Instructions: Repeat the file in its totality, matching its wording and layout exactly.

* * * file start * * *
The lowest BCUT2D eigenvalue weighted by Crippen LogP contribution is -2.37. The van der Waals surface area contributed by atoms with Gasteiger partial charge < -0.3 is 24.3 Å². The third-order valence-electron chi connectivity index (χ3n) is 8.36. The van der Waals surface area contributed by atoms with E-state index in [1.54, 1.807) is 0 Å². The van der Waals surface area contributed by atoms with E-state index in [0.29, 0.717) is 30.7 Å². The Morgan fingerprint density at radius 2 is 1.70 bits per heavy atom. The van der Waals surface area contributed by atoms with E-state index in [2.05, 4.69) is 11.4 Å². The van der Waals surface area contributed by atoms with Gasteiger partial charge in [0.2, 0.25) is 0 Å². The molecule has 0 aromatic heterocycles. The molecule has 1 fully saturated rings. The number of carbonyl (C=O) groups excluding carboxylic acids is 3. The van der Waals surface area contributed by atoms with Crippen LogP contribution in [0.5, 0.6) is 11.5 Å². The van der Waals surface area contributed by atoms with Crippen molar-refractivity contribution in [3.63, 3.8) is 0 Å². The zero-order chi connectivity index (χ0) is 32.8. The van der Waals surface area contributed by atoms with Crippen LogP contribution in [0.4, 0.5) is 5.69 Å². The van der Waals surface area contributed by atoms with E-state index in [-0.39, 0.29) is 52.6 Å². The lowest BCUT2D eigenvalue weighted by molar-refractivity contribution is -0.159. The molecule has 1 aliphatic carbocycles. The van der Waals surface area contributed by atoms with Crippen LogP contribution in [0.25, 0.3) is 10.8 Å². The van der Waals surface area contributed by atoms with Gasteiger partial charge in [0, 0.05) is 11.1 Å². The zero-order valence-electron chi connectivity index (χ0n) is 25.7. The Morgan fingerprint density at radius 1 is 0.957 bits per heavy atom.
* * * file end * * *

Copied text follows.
The lowest BCUT2D eigenvalue weighted by Crippen LogP contribution is -2.37. The van der Waals surface area contributed by atoms with Gasteiger partial charge < -0.3 is 24.3 Å². The third-order valence-electron chi connectivity index (χ3n) is 8.36. The van der Waals surface area contributed by atoms with E-state index in [1.54, 1.807) is 0 Å². The van der Waals surface area contributed by atoms with E-state index in [0.29, 0.717) is 30.7 Å². The Morgan fingerprint density at radius 2 is 1.70 bits per heavy atom. The van der Waals surface area contributed by atoms with E-state index in [2.05, 4.69) is 11.4 Å². The van der Waals surface area contributed by atoms with Gasteiger partial charge in [0.2, 0.25) is 0 Å². The molecule has 0 aromatic heterocycles. The molecule has 1 fully saturated rings. The number of carbonyl (C=O) groups excluding carboxylic acids is 3. The van der Waals surface area contributed by atoms with Crippen LogP contribution in [0.5, 0.6) is 11.5 Å². The van der Waals surface area contributed by atoms with Crippen molar-refractivity contribution in [3.63, 3.8) is 0 Å². The zero-order chi connectivity index (χ0) is 32.8. The van der Waals surface area contributed by atoms with Crippen LogP contribution in [0.4, 0.5) is 5.69 Å². The van der Waals surface area contributed by atoms with E-state index in [-0.39, 0.29) is 52.6 Å². The lowest BCUT2D eigenvalue weighted by molar-refractivity contribution is -0.159. The molecule has 1 aliphatic carbocycles. The van der Waals surface area contributed by atoms with Crippen LogP contribution in [0.25, 0.3) is 10.8 Å². The van der Waals surface area contributed by atoms with Gasteiger partial charge in [0, 0.05) is 11.1 Å². The zero-order valence-electron chi connectivity index (χ0n) is 25.7. The Morgan fingerprint density at radius 1 is 0.957 bits per heavy atom.